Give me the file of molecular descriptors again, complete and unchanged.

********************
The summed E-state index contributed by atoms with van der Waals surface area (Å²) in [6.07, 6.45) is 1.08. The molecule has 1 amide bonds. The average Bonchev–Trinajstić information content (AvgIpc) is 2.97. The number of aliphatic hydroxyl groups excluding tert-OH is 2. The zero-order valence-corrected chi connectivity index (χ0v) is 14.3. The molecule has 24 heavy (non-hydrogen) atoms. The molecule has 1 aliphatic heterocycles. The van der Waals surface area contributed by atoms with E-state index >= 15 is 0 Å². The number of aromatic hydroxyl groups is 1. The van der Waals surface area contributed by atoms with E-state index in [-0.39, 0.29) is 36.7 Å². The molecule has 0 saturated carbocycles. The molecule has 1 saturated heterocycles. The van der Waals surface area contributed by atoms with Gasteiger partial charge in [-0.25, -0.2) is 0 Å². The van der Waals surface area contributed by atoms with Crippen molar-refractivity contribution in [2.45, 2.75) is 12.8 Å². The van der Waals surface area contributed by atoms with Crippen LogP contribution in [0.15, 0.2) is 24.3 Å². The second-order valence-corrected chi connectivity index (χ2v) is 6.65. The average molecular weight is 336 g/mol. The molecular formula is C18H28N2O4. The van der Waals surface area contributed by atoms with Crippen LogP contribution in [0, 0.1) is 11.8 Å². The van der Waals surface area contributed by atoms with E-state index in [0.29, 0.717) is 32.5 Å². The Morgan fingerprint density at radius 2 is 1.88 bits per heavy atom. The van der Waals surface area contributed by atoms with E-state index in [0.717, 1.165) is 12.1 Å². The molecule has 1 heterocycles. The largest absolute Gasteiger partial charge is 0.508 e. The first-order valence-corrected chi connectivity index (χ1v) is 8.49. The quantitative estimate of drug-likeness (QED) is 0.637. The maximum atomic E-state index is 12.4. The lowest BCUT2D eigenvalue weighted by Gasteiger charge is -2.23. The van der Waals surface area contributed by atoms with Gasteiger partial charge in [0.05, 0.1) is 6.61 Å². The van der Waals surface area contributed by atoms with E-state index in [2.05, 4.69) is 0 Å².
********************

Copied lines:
The summed E-state index contributed by atoms with van der Waals surface area (Å²) in [6.07, 6.45) is 1.08. The molecule has 1 amide bonds. The average Bonchev–Trinajstić information content (AvgIpc) is 2.97. The number of aliphatic hydroxyl groups excluding tert-OH is 2. The zero-order valence-corrected chi connectivity index (χ0v) is 14.3. The molecule has 24 heavy (non-hydrogen) atoms. The molecule has 1 aliphatic heterocycles. The van der Waals surface area contributed by atoms with E-state index >= 15 is 0 Å². The number of aromatic hydroxyl groups is 1. The van der Waals surface area contributed by atoms with E-state index in [-0.39, 0.29) is 36.7 Å². The molecule has 0 saturated carbocycles. The molecule has 1 saturated heterocycles. The van der Waals surface area contributed by atoms with Gasteiger partial charge in [-0.25, -0.2) is 0 Å². The van der Waals surface area contributed by atoms with Crippen molar-refractivity contribution in [2.45, 2.75) is 12.8 Å². The van der Waals surface area contributed by atoms with Crippen LogP contribution in [0.15, 0.2) is 24.3 Å². The second-order valence-corrected chi connectivity index (χ2v) is 6.65. The average molecular weight is 336 g/mol. The molecular formula is C18H28N2O4. The van der Waals surface area contributed by atoms with Crippen LogP contribution in [0, 0.1) is 11.8 Å². The van der Waals surface area contributed by atoms with E-state index in [0.29, 0.717) is 32.5 Å². The Morgan fingerprint density at radius 2 is 1.88 bits per heavy atom. The van der Waals surface area contributed by atoms with E-state index in [0.717, 1.165) is 12.1 Å². The molecule has 1 heterocycles. The largest absolute Gasteiger partial charge is 0.508 e. The first-order valence-corrected chi connectivity index (χ1v) is 8.49. The quantitative estimate of drug-likeness (QED) is 0.637. The maximum atomic E-state index is 12.4. The lowest BCUT2D eigenvalue weighted by Gasteiger charge is -2.23. The van der Waals surface area contributed by atoms with Gasteiger partial charge in [0.05, 0.1) is 6.61 Å². The van der Waals surface area contributed by atoms with E-state index in [2.05, 4.69) is 0 Å².